Native Youth Olympics

Student competitors practice the scissor board jump with assistant coach Torah Zamora for the Native Youth Olympics on Thursday at Tongass School of Arts and Sciences gymnasium. Staff photo by Dustin Safranek

For the second year in a row, Ketchikan will send a team of student athletes to the Native Youth Olympics state tournament in March

A 35-year period without Ketchikan team representation in NYO competition ended last year when a team of three young Ketchikan athletes competed in tournaments in Juneau and Anchorage.

Two weeks ago, practices for the team — which, as of the first session, included six student athletes — began in the gym at the Tongass School of Arts and Sciences.

Jhasen Seludo, Wilfred Agoney and Sophie Agoney are returning members. First-time members include Bella Agoney, Matilda Rayber and Maretta Rayber.

The group is coached by Clint Shultz, a third- and fourth-grade teacher at TSAS. Shultz has not only competed in NYO himself, but has acted as a coach during his time as a teacher employed with the Bering Strait School District in Unalakleet.

Shultz is assisted by co-coaches Starla Agoney of Houghtaling Elementary School and Torah Harding-Laman of Schoenbar Middle School.

According to Shultz, the team is open to any sixth- through 12th grade student. The team will continue to practice every Tuesday and Thursday through the end of the month. In March, the group will travel to the 2020 Traditional Games tournament in Juneau, before also competing at the NYO state tournament in Anchorage this April.

Shultz explained that the events are based on traditional Alaska Native activities and games.

He said that for many competing student athletes, the historical value of the games is an important reason to compete.

“We get a cultural connection for kids that are Alaska Native here, and for a lot of these kids who have grown up with these games, both in their households and in their communities, it's a pretty big deal to be able to showcase them,” he told the Daily News before the team's first practice.

There are about 10 total events in the competition.

“Although they're kind of individual sports, it's not really about being the best, it's just about doing your personal best,” Shultz said about the events. “So there's a piece there that is really engrained into the sports of the students just trying to break their own record. And then the camaraderie that takes place. … This is one of the unique events that you will see athletes from around the state going around and supporting one another, even if it means that that student is going to end up kicking the best and jumping the farthest.”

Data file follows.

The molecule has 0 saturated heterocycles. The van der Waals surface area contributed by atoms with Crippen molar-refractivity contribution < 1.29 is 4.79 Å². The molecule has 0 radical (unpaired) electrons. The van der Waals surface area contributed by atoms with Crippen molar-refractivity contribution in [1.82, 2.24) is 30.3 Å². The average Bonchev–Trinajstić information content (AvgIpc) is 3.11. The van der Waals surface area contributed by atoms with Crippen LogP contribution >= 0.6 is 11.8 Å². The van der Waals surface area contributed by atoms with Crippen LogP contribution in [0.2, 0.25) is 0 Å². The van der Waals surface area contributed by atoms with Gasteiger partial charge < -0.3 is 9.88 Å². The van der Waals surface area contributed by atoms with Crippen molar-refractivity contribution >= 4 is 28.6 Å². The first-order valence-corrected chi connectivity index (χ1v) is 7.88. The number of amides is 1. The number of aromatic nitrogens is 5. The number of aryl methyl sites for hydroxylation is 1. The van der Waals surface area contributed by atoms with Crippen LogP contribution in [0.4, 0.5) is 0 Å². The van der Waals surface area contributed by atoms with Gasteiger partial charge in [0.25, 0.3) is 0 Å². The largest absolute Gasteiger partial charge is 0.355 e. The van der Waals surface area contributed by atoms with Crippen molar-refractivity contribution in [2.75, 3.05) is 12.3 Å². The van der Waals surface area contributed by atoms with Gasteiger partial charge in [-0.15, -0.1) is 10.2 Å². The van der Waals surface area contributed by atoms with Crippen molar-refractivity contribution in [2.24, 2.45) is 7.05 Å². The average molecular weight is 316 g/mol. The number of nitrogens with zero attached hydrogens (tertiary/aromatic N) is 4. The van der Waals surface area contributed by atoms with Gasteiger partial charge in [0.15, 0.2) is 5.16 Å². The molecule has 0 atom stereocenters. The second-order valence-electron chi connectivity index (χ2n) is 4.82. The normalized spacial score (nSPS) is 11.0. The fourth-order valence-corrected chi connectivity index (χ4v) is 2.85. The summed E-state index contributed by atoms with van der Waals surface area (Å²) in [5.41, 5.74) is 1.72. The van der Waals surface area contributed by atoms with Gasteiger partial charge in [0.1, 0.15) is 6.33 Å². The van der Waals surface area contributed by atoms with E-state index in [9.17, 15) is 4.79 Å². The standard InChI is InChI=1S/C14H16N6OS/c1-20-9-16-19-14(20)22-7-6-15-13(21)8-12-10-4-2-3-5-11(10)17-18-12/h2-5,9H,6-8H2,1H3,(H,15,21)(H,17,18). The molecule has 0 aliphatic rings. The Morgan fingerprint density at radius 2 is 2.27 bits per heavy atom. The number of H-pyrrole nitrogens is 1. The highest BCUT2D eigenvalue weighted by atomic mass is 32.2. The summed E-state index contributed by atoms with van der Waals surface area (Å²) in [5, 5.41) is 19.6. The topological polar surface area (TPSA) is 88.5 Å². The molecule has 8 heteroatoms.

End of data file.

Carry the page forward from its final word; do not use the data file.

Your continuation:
Events include the one-foot high kick, two-foot high kick, Alaskan high kick, the kneel jump, scissor broad jump, “seal hop,” stick pole, Indian stick pole and wrist carry.

The new members got their first experiences with these events last Tuesday, during an orientation session and practice for the team.

Shultz relied on the returning athletes to demonstrate how each event would work in a competitive setting.

Some events, like the high kicks, require balance and agility.

Seludo demonstrated how a one-foot and two-foot high kick would work in a competition.

A ball was suspended from the rafters of the Tongass School of Arts and Sciences' gym. Seludo stood about an arms-length from the ball and kicked up, making contact with the ball and landing on one foot.

“All you have to do is clip it,” Shultz told the group, adding that in a tournament, they’d have three attempts at this event.

Shultz emphasized that in competition, it was crucial to maintain balance on one foot until the judges said otherwise.

“Everything that we're going to do is about getting a good landing,” Shultz said, also referring to events like the kneel jump.

Other aspects of the games, like the “seal hop,” focus on endurance. In this event, as demonstrated to the team by Wilfred Agoney, a participant assumes a push-up position on the ground and attempts to make it as far as possible by bouncing up and down on their toes and knuckles.

Events like the Indian stick pole rely on strategy.

“It doesn't matter how big or strong you are,” Shultz said of this event, in which two participants vie for control of a rod slicked with Crisco.

This event is different from the stick pole, which relies on strength. In this event, participants are seated with their feet braced against each other. When given the signal, the competitors try to pry the pole away from each other without pulling or twisting the stick.

The practice and orientation lasted for roughly an hour before Shultz and his assistant coaches dismissed the athletes for the day.

The 2020 Traditional Games competition will be held in Juneau early next month. The Ketchikan team will also compete in the state NYO tournament in late April in Anchorage.